Let me try again. A rocket going into orbit is going to launch in an easterly direction. In the 1950′s, it was more usual than not that rockets would blow and go awry and then be blown up by the RSO. The peices then rain down to the ground. Even if the rocket works perfectly, the 1st stage is going to come down a few hundred or few thousand miles down range.

    So basically, anything eastwards of a 1950′s rocket launch for some hundreds of miles was at serious risk. So we are right off the bat limited to the Atlantic coast. (Forget launching from some other country, not in the Cold War environment of that era… remember that almost all of the early rockets were IRBM or ICBM tests or derivatives used for satellites and manned flight). So security concerns pretty much limited it to CONUS. Not to mention east of transport. Some of the largest stuff comes in on barges.

    Now there is also a launch site at Wallops Island Virginia, but it is too far north. The farther north you go, the more delta vee you lose from the earth’s rotation.

    So you want to place it as far south as you can. Key West is too built up and all the keys are really hurricane fodder; the everglades are not a wonderful place for such things for many reasons; the lower part of the coast is fairly populated… but up around Cape Caneveral everything you want is present. Lots of empty land around the site; reasonably far south; right on the water so the flaming debris only comes down on fish and Russian Trawlers, good shipping; lots of level ground for long runways.

    Even Jules Verne picked pretty much the same location for his “From The Earth To The Moon” written in the 19th Century.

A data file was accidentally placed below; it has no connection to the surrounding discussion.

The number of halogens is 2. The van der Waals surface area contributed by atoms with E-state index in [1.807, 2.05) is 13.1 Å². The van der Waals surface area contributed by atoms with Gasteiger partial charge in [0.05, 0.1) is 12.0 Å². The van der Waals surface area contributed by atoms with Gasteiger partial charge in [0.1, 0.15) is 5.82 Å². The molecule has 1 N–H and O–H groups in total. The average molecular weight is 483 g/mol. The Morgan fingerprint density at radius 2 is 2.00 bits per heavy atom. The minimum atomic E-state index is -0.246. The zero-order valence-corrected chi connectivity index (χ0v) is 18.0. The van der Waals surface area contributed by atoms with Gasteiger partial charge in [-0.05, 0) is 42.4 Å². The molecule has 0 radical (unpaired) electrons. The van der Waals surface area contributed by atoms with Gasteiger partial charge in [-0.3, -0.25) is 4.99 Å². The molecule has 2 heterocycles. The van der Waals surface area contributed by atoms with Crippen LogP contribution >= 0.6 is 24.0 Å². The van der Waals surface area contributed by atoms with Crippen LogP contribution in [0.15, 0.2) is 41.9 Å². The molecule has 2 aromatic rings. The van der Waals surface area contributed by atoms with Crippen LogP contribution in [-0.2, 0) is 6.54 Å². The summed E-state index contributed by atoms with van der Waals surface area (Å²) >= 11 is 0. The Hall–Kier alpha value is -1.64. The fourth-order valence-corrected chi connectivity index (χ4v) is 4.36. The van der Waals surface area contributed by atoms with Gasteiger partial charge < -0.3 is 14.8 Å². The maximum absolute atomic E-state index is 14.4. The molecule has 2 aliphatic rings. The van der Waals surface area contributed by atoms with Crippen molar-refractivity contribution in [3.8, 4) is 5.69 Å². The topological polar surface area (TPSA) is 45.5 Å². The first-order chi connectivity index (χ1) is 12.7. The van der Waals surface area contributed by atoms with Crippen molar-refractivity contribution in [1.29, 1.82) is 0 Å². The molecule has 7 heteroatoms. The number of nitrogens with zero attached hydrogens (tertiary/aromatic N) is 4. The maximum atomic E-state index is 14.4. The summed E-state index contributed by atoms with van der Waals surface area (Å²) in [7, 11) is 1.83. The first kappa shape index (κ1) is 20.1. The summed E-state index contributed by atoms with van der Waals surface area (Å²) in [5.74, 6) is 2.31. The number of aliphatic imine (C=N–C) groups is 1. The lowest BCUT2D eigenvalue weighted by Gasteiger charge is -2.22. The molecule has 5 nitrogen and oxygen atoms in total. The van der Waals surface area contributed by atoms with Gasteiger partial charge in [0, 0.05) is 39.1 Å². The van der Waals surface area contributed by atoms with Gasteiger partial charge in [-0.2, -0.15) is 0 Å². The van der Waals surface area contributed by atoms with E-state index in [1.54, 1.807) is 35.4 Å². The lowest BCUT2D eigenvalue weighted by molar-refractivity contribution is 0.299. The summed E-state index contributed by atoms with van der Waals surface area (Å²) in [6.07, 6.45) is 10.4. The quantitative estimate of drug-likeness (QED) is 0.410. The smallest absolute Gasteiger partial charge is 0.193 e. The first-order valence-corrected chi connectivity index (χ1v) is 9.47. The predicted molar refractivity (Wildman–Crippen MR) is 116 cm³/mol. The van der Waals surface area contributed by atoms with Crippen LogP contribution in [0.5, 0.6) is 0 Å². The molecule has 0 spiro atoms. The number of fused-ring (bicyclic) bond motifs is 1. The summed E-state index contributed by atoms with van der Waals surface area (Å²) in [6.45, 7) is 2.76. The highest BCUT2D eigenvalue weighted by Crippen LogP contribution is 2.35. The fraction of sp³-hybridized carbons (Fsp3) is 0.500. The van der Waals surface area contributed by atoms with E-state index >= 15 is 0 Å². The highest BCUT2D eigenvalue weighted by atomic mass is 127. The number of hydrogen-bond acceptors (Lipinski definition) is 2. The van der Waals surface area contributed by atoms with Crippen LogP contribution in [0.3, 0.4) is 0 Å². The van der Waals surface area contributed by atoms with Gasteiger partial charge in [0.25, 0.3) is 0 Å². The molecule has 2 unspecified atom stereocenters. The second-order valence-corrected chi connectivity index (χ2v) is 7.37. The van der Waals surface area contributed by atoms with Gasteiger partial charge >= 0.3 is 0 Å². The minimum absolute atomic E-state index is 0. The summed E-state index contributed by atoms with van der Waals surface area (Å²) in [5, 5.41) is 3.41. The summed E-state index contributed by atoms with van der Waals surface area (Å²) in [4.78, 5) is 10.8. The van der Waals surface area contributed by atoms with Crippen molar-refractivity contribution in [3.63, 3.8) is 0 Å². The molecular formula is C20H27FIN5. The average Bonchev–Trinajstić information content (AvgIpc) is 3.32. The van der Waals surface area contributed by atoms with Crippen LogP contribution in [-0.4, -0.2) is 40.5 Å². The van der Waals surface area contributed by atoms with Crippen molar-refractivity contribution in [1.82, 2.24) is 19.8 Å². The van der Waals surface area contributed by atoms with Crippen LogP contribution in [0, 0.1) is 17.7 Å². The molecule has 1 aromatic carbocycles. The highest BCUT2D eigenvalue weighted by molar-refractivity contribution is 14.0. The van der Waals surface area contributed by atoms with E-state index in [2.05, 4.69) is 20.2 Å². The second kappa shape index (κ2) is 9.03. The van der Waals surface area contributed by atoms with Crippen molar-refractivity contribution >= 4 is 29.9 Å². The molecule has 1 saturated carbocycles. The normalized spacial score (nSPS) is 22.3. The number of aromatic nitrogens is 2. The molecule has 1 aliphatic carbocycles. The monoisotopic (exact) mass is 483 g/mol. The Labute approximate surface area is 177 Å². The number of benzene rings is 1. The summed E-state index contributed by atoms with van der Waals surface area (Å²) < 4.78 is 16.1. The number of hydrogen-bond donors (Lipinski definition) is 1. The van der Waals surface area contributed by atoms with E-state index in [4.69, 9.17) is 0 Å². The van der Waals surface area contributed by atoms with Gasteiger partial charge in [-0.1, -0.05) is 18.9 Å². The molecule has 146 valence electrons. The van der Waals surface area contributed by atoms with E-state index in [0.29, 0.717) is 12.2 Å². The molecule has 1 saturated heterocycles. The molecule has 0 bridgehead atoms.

Now times have changed a bit. Rockets are worlds more reliable so the use of the Atlantic coast is not *quite* as important as it was 50 years ago.

    So yes, in 1955 the Cape was as near to an ideal location as one could hope for and it continued being pretty much perfect for a very long time afterwards. It will become a major commercial space port as well simply because people tend to build launch stands next to where other launch stands are already built and where all the expensive tracking and range safety infrastructure is already in place.

    But with the new generation of manned space ship, things are changing. The Western deserts of the US are now very much in the running.

  • Midwesterner

    Dale,

    Does Vandenburg have a place in the future? I had a friend that participated in some launch gone awry there back in the early eighties. I recently looked it up and found a whole constellation of launch sites instead of the one or two I was expecting.

    He said the launch control building was substantially damaged/(destroyed?) in the incident. As in diving under consoles and tables and praying. I couldn’t figure out which specific launch or site it might have been from the web but did get to wondering about Vandenburg and its place in future space programs.

    Was/is it only used for sub orbital launches or west bound launches? And any guess on what launch he may have been refering to? I haven’t seen the guy in 20 years. Maybe you’ve heard a legend?

  • Dale Amon

    Vandenberg is used for polar and sun-synchronous orbital launchs; it is also used for testing in the Pacific. They’ve fired off a few at Kwajelein from there to test RV’s over the years; I believe they are also supplying some of the test articles for the missile defense systems tests as well.

    I am uncertain whether they are allowed to do anything easterly today… I would think not but I cannot come up with a reason SpaceX would want a polar launch.

    If you have really big fuel tanks and money to burn, you could launch polar and do a plane change maneuver, but I do not specifically know of anyone ever doing this.

    I some friends who had a pad there some years back. I’ll have to ask if they were planning on strictly polar launches for their test program.

    And then there was SLC-6… but I’ll not go into that billion dollar plus rat hole.